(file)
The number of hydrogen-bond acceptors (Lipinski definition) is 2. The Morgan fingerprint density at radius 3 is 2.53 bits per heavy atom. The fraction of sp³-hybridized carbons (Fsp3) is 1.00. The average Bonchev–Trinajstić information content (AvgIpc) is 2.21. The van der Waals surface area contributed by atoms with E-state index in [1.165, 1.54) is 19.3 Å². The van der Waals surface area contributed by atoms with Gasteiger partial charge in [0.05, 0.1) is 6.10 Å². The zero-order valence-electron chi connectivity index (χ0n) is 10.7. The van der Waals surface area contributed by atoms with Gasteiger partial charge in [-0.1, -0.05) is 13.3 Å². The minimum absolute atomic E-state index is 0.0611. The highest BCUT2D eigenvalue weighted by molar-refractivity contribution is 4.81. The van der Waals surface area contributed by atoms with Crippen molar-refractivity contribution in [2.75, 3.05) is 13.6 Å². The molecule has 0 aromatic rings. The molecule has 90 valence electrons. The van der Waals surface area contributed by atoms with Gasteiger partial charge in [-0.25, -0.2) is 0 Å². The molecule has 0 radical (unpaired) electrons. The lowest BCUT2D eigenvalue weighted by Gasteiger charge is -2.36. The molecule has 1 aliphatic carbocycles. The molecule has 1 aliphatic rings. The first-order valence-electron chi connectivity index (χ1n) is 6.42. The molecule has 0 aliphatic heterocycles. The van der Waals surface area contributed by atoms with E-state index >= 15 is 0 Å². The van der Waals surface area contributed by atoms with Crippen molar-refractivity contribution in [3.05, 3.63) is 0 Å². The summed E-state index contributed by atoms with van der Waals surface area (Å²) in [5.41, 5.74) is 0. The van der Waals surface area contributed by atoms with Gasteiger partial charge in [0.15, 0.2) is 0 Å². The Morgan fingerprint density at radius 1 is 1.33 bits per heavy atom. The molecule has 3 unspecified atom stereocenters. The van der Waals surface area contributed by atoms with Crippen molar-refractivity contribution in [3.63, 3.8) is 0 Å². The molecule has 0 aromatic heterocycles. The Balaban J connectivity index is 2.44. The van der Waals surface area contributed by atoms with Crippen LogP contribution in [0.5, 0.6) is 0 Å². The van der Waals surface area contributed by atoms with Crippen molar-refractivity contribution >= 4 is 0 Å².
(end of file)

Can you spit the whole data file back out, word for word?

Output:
The number of hydrogen-bond acceptors (Lipinski definition) is 2. The Morgan fingerprint density at radius 3 is 2.53 bits per heavy atom. The fraction of sp³-hybridized carbons (Fsp3) is 1.00. The average Bonchev–Trinajstić information content (AvgIpc) is 2.21. The van der Waals surface area contributed by atoms with E-state index in [1.165, 1.54) is 19.3 Å². The van der Waals surface area contributed by atoms with Gasteiger partial charge in [0.05, 0.1) is 6.10 Å². The zero-order valence-electron chi connectivity index (χ0n) is 10.7. The van der Waals surface area contributed by atoms with Gasteiger partial charge in [-0.1, -0.05) is 13.3 Å². The minimum absolute atomic E-state index is 0.0611. The highest BCUT2D eigenvalue weighted by molar-refractivity contribution is 4.81. The van der Waals surface area contributed by atoms with Crippen molar-refractivity contribution in [2.75, 3.05) is 13.6 Å². The molecule has 0 aromatic rings. The molecule has 90 valence electrons. The van der Waals surface area contributed by atoms with Gasteiger partial charge in [-0.25, -0.2) is 0 Å². The molecule has 0 radical (unpaired) electrons. The lowest BCUT2D eigenvalue weighted by Gasteiger charge is -2.36. The molecule has 1 aliphatic carbocycles. The molecule has 1 aliphatic rings. The first-order valence-electron chi connectivity index (χ1n) is 6.42. The molecule has 0 aliphatic heterocycles. The van der Waals surface area contributed by atoms with E-state index >= 15 is 0 Å². The van der Waals surface area contributed by atoms with Crippen molar-refractivity contribution in [3.05, 3.63) is 0 Å². The summed E-state index contributed by atoms with van der Waals surface area (Å²) in [5.41, 5.74) is 0. The van der Waals surface area contributed by atoms with Gasteiger partial charge in [0.15, 0.2) is 0 Å². The Morgan fingerprint density at radius 1 is 1.33 bits per heavy atom. The molecule has 3 unspecified atom stereocenters. The van der Waals surface area contributed by atoms with Crippen molar-refractivity contribution in [3.63, 3.8) is 0 Å². The molecule has 0 aromatic heterocycles. The Balaban J connectivity index is 2.44. The van der Waals surface area contributed by atoms with Crippen LogP contribution in [0.5, 0.6) is 0 Å². The van der Waals surface area contributed by atoms with Crippen molar-refractivity contribution >= 4 is 0 Å².